Posts tagged with "ingredients"

Fact:

Energy drinks, their ingredients and labeling are regulated by the U.S. Food and Drug Administration (FDA) and, as with most consumer products, their advertising is subject to oversight by the U.S. Federal Trade Commission (FTC).

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Fact:

A report on caffeine consumption among the U.S. population commissioned by FDA in 2009, and then updated in 2010 and again in 2012, indicated that teens and young adults ages 14 to 21 years consume, on average, approximately one-third the amount of caffeine as people over 21 – about 100 milligrams per day. And importantly, the 2012 report also showed that the average amount of caffeine consumed has remained constant.

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Fact:

Most energy drinks contain significantly less caffeine than a similarly-sized coffeehouse coffee. In fact, many contain about half. A 16 fluid ounce energy drink typically contains between 160 and 240 milligrams of caffeine, while the same size coffeehouse coffee contains around 300 to 330 milligrams.

Source:Mayo Clinic

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Fact:

Caffeine is a safe ingredient. In fact, caffeine is safely consumed every day, in a wide variety of foods and beverages. It has been consumed by BILLIONS of people around the world – and has been for HUNDREDS of years.

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Myth

Because of the caffeine content, combining energy drinks with alcohol is more dangerous than consuming alcohol alone.

Fact

The United Kingdom’s Committee on Toxicology (COT), an independent committee of experts that provides advice to agencies such as the Food Standards Agency (FSA), was asked by FSA to conduct an in-depth review of alcohol and caffeine. In December 2012, COT published a report which concluded that “the current balance of evidence does not support a harmful toxicological or behavioral interaction between caffeine and alcohol.” Nevertheless, leading energy drink makers have voluntarily pledged not to make claims that consuming alcohol with energy drinks counteracts the effects of alcohol.

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Myth

Energy drinks are a new product about which too little is known.

Fact

Energy drinks have been enjoyed safely by millions of people around the world for more than 25 years, and in the United States for more than 15 years.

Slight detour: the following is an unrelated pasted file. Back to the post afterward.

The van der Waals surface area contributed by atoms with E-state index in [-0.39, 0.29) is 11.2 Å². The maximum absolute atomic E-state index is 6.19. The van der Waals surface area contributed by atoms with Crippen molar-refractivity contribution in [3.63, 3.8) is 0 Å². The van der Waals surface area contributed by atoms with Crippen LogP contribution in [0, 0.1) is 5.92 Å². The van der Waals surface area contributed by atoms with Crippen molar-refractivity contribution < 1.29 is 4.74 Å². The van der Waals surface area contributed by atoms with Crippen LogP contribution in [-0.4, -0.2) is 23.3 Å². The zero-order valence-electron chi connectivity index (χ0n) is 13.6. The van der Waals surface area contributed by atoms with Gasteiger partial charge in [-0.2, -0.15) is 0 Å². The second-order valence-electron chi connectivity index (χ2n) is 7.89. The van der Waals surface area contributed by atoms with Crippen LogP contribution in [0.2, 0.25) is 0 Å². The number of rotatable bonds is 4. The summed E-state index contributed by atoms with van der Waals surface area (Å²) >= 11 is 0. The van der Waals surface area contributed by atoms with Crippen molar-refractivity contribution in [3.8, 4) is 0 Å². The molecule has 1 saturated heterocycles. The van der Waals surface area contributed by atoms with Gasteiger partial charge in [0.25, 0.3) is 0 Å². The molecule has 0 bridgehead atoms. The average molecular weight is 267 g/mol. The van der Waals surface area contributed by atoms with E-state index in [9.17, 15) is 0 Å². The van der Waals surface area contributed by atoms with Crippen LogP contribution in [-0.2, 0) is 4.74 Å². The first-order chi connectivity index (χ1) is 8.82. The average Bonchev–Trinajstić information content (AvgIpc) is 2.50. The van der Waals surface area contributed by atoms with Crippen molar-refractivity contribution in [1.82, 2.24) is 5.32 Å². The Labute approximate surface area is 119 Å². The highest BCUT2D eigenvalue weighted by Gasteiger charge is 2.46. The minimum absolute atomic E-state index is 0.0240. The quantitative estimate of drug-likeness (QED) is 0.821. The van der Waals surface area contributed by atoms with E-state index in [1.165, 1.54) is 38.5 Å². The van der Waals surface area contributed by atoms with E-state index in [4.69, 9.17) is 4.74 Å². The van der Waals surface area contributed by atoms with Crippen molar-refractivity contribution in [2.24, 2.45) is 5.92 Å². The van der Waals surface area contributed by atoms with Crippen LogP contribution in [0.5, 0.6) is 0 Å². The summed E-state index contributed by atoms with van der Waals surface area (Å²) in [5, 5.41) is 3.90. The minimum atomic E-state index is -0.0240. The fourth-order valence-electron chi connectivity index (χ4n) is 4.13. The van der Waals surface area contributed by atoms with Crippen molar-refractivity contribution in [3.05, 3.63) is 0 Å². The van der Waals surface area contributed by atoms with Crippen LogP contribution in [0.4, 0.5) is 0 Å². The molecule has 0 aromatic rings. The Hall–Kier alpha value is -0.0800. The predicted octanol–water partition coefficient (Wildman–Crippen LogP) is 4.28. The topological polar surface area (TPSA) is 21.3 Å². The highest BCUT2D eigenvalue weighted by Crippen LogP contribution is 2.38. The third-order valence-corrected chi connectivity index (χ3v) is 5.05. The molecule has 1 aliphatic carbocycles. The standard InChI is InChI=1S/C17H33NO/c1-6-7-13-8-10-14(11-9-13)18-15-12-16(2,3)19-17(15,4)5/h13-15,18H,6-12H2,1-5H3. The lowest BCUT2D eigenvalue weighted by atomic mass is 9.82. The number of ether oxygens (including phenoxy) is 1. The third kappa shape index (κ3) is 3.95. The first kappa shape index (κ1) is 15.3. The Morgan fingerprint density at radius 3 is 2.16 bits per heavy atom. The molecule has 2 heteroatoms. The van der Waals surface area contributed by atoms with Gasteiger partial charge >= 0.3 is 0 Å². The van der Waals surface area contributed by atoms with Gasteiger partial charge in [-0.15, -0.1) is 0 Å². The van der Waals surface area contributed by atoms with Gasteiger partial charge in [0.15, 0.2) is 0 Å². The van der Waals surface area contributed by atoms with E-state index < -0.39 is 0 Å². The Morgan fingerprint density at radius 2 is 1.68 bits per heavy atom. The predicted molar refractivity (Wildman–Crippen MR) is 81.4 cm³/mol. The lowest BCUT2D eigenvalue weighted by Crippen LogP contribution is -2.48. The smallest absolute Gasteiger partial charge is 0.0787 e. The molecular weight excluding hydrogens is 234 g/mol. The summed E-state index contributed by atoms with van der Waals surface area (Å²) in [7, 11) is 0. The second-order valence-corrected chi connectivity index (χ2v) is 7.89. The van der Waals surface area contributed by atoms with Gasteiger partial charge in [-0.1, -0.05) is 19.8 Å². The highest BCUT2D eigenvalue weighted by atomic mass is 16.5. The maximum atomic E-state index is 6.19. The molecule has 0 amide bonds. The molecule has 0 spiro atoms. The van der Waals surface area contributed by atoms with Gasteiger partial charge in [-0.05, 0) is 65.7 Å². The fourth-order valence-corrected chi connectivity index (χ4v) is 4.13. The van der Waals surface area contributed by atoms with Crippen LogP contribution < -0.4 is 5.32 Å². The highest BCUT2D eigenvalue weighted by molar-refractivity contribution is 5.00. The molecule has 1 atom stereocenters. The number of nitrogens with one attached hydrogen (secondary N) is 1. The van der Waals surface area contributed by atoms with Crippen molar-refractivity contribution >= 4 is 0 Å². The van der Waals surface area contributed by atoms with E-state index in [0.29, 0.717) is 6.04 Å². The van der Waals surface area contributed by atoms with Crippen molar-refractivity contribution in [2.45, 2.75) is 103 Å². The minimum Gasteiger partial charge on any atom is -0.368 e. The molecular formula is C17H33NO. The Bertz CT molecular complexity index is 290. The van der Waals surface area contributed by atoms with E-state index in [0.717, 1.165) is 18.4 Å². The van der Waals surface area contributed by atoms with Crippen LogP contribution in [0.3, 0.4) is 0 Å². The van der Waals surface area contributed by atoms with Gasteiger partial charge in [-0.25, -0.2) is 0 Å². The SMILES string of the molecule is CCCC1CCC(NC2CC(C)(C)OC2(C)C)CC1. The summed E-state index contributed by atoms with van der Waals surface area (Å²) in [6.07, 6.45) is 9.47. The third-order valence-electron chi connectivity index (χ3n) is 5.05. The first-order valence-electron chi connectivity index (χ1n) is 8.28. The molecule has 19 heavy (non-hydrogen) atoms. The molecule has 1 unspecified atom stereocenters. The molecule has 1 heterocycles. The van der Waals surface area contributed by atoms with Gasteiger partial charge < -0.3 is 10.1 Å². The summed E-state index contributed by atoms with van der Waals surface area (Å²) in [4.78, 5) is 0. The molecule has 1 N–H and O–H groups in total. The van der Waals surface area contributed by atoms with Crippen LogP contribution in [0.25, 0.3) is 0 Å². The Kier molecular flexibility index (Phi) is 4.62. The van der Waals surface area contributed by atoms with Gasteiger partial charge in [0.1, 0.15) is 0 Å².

Moreover, caffeine is recognized as safe at the levels present in mainstream energy drinks.

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Myth

Guarana is a dangerous drug.

Fact

Guarana, another ingredient found in some energy drinks, is a nut-like seed from plants native to South America and is a natural source of caffeine.

“Guarana contributes caffeine to beverages – just as coffee, tea, cocoa, yerba mate or other natural sources of caffeine do. The U.S. Food and Drug Administration (FDA) has approved guarana for use in foods and beverages.”

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Myth

There’s no way for a consumer to know how much caffeine is in their beverage.

Fact

There are several ways to find out exactly how much caffeine is in your beverage. Most beverage companies voluntarily list the total amount of caffeine from all sources right on the label. In addition, this information is readily available on company or product websites, as well as through their toll-free numbers.

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Myth

Youth are major consumers of energy drinks.

Fact

A report on caffeine consumption among the U.S. population commissioned by FDA in 2009, and then updated in 2010 and again in 2012, indicated that teens and young adults ages 14 to 21 years consume, on average, approximately one-third the amount of caffeine as people over 21 – about 100 milligrams per day – and that most of their caffeine consumption is from beverages other than energy drinks. Importantly, the 2012 report also showed that the average amount of caffeine consumed has remained constant.

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Myth

Energy drinks aren’t regulated.

Fact

Energy drinks, their ingredients and labeling are regulated by the U.S. Food and Drug Administration (FDA)— even those that are labeled as a dietary supplement using a Supplement Facts panel, instead of a conventional food using a Nutrition Facts panel. And, as with most consumer products, energy drink advertising is subject to oversight from the U.S. Federal Trade Commission (FTC).

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